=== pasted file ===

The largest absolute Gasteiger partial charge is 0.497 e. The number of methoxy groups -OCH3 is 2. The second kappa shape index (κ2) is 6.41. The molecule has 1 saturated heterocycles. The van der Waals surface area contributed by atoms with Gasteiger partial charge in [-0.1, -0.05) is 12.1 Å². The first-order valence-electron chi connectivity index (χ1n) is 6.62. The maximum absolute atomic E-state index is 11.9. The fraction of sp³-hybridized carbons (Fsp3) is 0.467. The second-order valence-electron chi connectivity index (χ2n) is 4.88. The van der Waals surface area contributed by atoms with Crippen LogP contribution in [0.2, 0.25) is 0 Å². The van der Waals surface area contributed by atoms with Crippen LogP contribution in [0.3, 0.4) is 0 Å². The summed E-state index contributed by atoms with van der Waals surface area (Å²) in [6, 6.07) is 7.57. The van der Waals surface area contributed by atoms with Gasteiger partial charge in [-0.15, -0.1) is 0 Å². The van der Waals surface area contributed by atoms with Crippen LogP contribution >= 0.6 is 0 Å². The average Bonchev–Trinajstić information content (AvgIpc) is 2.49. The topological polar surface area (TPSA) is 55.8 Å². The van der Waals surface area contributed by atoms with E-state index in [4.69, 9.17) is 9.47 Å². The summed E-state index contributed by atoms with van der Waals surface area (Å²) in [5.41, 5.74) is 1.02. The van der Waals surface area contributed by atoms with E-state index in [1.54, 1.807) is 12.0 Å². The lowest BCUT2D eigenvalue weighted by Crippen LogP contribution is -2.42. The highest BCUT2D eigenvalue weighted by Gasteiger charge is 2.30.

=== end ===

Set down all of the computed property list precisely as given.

The largest absolute Gasteiger partial charge is 0.497 e. The number of methoxy groups -OCH3 is 2. The second kappa shape index (κ2) is 6.41. The molecule has 1 saturated heterocycles. The van der Waals surface area contributed by atoms with Gasteiger partial charge in [-0.1, -0.05) is 12.1 Å². The first-order valence-electron chi connectivity index (χ1n) is 6.62. The maximum absolute atomic E-state index is 11.9. The fraction of sp³-hybridized carbons (Fsp3) is 0.467. The second-order valence-electron chi connectivity index (χ2n) is 4.88. The van der Waals surface area contributed by atoms with Crippen LogP contribution in [0.2, 0.25) is 0 Å². The van der Waals surface area contributed by atoms with Crippen LogP contribution in [0.3, 0.4) is 0 Å². The summed E-state index contributed by atoms with van der Waals surface area (Å²) in [6, 6.07) is 7.57. The van der Waals surface area contributed by atoms with Gasteiger partial charge in [-0.15, -0.1) is 0 Å². The van der Waals surface area contributed by atoms with Crippen LogP contribution >= 0.6 is 0 Å². The average Bonchev–Trinajstić information content (AvgIpc) is 2.49. The topological polar surface area (TPSA) is 55.8 Å². The van der Waals surface area contributed by atoms with E-state index in [4.69, 9.17) is 9.47 Å². The summed E-state index contributed by atoms with van der Waals surface area (Å²) in [5.41, 5.74) is 1.02. The van der Waals surface area contributed by atoms with E-state index in [1.54, 1.807) is 12.0 Å². The lowest BCUT2D eigenvalue weighted by Crippen LogP contribution is -2.42. The highest BCUT2D eigenvalue weighted by Gasteiger charge is 2.30.